Zero waste is a philosophy that encourages the redesign of resource life cycles so that all products are reused. Any trash sent to landfills is minimal. The process recommended is one similar to the way that resources are reused in nature.

Zero Waste is a goal that is both pragmatic and visionary, to guide people to emulate sustainable natural cycles, where all discarded materials are resources for others to use. Zero Waste means designing and managing products and processes to reduce the volume and toxicity of waste and materials, conserve and recover all resources, and not burn or bury them. Implementing Zero Waste will eliminate all discharges to land, water or air that may be a threat to planetary, human, animal or plant health.

In industry this process involves creating commodities out of traditional waste products, essentially making old outputs new inputs for similar or different industrial sectors. An example might be the cycle of a glass milk bottle. The primary input (or resource) is silica-sand, which is formed into glass and then into a bottle. The bottle is filled with milk and distributed to the consumer. At this point, normal waste methods would see the bottle disposed in a landfill or similar. But with a zero-waste method, the bottle can be saddled at the time of sale with a deposit, which is returned to the bearer upon redemption. The bottle is then washed, refilled, and resold. The only material waste is the wash water, and energy loss has been minimized.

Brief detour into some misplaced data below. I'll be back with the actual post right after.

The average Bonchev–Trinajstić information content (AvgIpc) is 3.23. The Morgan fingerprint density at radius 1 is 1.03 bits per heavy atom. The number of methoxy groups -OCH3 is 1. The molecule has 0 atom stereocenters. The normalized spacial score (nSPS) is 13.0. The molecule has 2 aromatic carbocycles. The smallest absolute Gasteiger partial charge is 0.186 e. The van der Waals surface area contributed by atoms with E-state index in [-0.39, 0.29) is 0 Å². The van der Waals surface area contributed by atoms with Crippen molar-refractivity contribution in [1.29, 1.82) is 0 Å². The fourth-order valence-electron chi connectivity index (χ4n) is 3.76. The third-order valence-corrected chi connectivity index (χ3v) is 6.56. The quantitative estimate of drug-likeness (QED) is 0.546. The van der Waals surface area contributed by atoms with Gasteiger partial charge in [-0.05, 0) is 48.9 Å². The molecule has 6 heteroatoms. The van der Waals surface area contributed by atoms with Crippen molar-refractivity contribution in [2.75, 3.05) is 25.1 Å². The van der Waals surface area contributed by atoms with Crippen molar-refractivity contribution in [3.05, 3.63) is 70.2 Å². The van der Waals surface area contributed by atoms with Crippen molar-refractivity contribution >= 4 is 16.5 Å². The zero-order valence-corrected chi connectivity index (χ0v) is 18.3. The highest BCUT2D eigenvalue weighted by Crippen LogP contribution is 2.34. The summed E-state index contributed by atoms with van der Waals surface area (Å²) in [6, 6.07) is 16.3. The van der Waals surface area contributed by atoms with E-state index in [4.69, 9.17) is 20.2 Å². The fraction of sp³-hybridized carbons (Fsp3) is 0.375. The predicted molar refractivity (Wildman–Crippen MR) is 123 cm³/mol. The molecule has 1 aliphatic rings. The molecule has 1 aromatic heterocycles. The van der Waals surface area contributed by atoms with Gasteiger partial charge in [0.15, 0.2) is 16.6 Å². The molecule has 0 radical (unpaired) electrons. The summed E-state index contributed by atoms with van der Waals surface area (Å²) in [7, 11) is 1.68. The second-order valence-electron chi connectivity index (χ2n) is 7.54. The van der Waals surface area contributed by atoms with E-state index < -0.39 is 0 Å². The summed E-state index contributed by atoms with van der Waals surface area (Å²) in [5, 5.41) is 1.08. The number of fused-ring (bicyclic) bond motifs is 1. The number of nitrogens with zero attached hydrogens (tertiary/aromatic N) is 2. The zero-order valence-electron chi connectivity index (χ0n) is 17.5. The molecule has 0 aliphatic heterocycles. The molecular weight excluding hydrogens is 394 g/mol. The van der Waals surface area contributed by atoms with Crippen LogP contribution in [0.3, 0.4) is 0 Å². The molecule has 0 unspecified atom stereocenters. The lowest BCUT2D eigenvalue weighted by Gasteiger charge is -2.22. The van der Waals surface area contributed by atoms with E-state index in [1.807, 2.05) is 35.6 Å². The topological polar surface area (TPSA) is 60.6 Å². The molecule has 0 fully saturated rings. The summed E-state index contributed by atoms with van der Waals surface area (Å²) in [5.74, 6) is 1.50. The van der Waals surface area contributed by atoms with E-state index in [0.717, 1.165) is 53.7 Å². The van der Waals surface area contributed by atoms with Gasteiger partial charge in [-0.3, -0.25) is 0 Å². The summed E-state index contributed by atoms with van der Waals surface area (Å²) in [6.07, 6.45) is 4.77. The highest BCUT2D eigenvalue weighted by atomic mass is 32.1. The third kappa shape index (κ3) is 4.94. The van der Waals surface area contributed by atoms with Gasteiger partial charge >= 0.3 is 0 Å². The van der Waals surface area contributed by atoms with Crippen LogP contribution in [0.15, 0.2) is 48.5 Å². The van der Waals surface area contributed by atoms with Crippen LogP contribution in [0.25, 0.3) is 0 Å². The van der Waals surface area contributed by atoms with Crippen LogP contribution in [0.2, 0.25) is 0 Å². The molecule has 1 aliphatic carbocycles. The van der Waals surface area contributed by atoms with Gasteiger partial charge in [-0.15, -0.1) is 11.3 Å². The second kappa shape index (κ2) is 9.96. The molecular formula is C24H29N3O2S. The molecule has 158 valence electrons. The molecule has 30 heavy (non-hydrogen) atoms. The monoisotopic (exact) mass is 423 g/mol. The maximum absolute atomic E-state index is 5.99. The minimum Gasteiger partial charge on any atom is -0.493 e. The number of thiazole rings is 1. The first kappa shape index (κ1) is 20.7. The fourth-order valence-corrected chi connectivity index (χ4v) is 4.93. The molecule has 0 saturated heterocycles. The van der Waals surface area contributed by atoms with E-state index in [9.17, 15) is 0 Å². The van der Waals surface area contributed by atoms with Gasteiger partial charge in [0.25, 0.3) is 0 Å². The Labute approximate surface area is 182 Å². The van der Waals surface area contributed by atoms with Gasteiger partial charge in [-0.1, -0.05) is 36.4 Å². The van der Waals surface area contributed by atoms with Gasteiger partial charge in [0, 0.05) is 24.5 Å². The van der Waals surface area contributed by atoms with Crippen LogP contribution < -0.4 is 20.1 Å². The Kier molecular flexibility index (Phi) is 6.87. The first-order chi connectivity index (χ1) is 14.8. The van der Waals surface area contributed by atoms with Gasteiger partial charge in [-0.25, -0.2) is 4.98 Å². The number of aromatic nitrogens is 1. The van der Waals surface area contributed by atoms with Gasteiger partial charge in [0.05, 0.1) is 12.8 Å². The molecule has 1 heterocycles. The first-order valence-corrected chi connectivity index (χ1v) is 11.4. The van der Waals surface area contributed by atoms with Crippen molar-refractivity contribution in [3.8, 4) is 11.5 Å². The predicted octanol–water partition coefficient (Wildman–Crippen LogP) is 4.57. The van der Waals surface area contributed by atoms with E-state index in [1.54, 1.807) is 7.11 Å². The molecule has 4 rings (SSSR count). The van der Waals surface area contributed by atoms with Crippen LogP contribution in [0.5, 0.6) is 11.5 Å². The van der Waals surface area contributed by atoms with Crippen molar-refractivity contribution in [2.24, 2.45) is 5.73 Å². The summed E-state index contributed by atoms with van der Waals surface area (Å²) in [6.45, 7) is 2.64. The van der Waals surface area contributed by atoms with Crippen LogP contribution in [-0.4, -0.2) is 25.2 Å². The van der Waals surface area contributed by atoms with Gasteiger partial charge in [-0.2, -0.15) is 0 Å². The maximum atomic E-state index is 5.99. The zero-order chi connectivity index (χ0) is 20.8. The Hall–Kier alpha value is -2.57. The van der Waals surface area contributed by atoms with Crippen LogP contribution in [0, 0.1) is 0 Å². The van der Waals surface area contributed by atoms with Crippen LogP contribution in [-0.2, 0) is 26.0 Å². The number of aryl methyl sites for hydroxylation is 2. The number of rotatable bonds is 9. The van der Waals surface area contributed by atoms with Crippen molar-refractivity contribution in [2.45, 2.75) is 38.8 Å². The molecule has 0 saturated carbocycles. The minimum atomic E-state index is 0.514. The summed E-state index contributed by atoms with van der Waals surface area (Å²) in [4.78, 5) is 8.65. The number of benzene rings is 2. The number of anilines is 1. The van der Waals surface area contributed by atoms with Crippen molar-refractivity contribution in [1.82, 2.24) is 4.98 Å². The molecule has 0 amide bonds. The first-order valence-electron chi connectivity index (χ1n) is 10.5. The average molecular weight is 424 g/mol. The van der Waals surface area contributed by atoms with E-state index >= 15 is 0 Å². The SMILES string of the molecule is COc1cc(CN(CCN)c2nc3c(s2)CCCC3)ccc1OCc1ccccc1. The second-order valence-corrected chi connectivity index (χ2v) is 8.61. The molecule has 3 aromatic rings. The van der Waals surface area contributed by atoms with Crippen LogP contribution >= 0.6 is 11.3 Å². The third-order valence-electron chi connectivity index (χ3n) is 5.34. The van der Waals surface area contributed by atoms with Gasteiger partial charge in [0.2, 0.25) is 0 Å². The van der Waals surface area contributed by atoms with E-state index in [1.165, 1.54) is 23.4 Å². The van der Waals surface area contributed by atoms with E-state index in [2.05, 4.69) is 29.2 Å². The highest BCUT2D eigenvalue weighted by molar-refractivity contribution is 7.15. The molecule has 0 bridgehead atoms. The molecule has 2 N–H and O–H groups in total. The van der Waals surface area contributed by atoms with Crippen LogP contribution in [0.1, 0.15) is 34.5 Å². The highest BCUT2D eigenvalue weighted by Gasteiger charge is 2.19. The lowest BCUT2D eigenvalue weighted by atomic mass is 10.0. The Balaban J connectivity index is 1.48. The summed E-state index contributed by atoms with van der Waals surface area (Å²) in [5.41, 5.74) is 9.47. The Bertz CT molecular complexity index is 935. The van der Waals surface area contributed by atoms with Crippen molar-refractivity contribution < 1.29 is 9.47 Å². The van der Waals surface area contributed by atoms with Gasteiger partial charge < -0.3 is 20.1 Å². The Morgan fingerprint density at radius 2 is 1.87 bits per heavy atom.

Zero waste can represent an economical alternative to waste systems, where new resources are continually required to replenish wasted raw materials. It can also represent an environmental alternative to waste since waste represents a significant amount of pollution in the world

The old approach to dealing with waste (garbage) has created many environmental and economic problems on the Sunshine Coast. This is one of the areas where our elected officials and regional staff are not providing leadership, in spite of making committments to embrace this goal. Find out more about changing the strategy to resource recovery and the "ZERO waste" movement: